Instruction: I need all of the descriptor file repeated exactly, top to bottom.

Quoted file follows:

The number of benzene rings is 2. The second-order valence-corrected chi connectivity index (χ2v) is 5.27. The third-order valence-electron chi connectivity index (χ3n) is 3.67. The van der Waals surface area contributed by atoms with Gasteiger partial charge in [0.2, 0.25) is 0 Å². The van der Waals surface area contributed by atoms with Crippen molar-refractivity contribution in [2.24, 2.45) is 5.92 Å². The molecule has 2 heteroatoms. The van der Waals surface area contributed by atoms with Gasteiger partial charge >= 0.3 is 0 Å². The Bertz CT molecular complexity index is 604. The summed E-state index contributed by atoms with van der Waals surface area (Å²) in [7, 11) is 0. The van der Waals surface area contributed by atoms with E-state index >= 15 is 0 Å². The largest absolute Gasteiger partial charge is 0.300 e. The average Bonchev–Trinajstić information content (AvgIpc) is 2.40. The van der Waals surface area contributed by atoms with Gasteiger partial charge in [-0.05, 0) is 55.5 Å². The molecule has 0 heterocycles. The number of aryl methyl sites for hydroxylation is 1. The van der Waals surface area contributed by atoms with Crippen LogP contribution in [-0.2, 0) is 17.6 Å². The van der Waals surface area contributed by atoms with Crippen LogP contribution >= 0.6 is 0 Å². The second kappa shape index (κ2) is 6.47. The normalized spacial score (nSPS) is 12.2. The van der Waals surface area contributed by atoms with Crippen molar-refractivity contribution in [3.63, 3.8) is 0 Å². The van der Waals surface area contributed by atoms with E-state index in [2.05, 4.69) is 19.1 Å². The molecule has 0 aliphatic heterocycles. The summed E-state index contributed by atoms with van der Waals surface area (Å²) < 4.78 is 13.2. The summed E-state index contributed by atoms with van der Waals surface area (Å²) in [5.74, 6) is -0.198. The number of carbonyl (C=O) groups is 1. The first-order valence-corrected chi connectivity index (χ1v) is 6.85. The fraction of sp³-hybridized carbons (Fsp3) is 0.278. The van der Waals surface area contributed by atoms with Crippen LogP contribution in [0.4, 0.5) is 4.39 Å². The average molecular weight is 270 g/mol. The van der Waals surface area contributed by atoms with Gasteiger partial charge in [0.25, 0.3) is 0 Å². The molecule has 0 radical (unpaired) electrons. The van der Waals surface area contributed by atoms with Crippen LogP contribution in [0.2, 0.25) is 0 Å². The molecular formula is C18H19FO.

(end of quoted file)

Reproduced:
The number of benzene rings is 2. The second-order valence-corrected chi connectivity index (χ2v) is 5.27. The third-order valence-electron chi connectivity index (χ3n) is 3.67. The van der Waals surface area contributed by atoms with Gasteiger partial charge in [0.2, 0.25) is 0 Å². The van der Waals surface area contributed by atoms with Crippen molar-refractivity contribution in [2.24, 2.45) is 5.92 Å². The molecule has 2 heteroatoms. The van der Waals surface area contributed by atoms with Gasteiger partial charge >= 0.3 is 0 Å². The Bertz CT molecular complexity index is 604. The summed E-state index contributed by atoms with van der Waals surface area (Å²) in [7, 11) is 0. The van der Waals surface area contributed by atoms with E-state index >= 15 is 0 Å². The largest absolute Gasteiger partial charge is 0.300 e. The average Bonchev–Trinajstić information content (AvgIpc) is 2.40. The van der Waals surface area contributed by atoms with Gasteiger partial charge in [-0.05, 0) is 55.5 Å². The molecule has 0 heterocycles. The number of aryl methyl sites for hydroxylation is 1. The van der Waals surface area contributed by atoms with Crippen LogP contribution in [-0.2, 0) is 17.6 Å². The van der Waals surface area contributed by atoms with Crippen LogP contribution >= 0.6 is 0 Å². The second kappa shape index (κ2) is 6.47. The normalized spacial score (nSPS) is 12.2. The van der Waals surface area contributed by atoms with Crippen molar-refractivity contribution in [3.63, 3.8) is 0 Å². The van der Waals surface area contributed by atoms with E-state index in [2.05, 4.69) is 19.1 Å². The molecule has 0 aliphatic heterocycles. The summed E-state index contributed by atoms with van der Waals surface area (Å²) < 4.78 is 13.2. The summed E-state index contributed by atoms with van der Waals surface area (Å²) in [5.74, 6) is -0.198. The number of carbonyl (C=O) groups is 1. The first-order valence-corrected chi connectivity index (χ1v) is 6.85. The fraction of sp³-hybridized carbons (Fsp3) is 0.278. The van der Waals surface area contributed by atoms with Crippen LogP contribution in [0.4, 0.5) is 4.39 Å². The average molecular weight is 270 g/mol. The van der Waals surface area contributed by atoms with Gasteiger partial charge in [0.25, 0.3) is 0 Å². The molecule has 0 radical (unpaired) electrons. The van der Waals surface area contributed by atoms with Crippen LogP contribution in [0.2, 0.25) is 0 Å². The molecular formula is C18H19FO.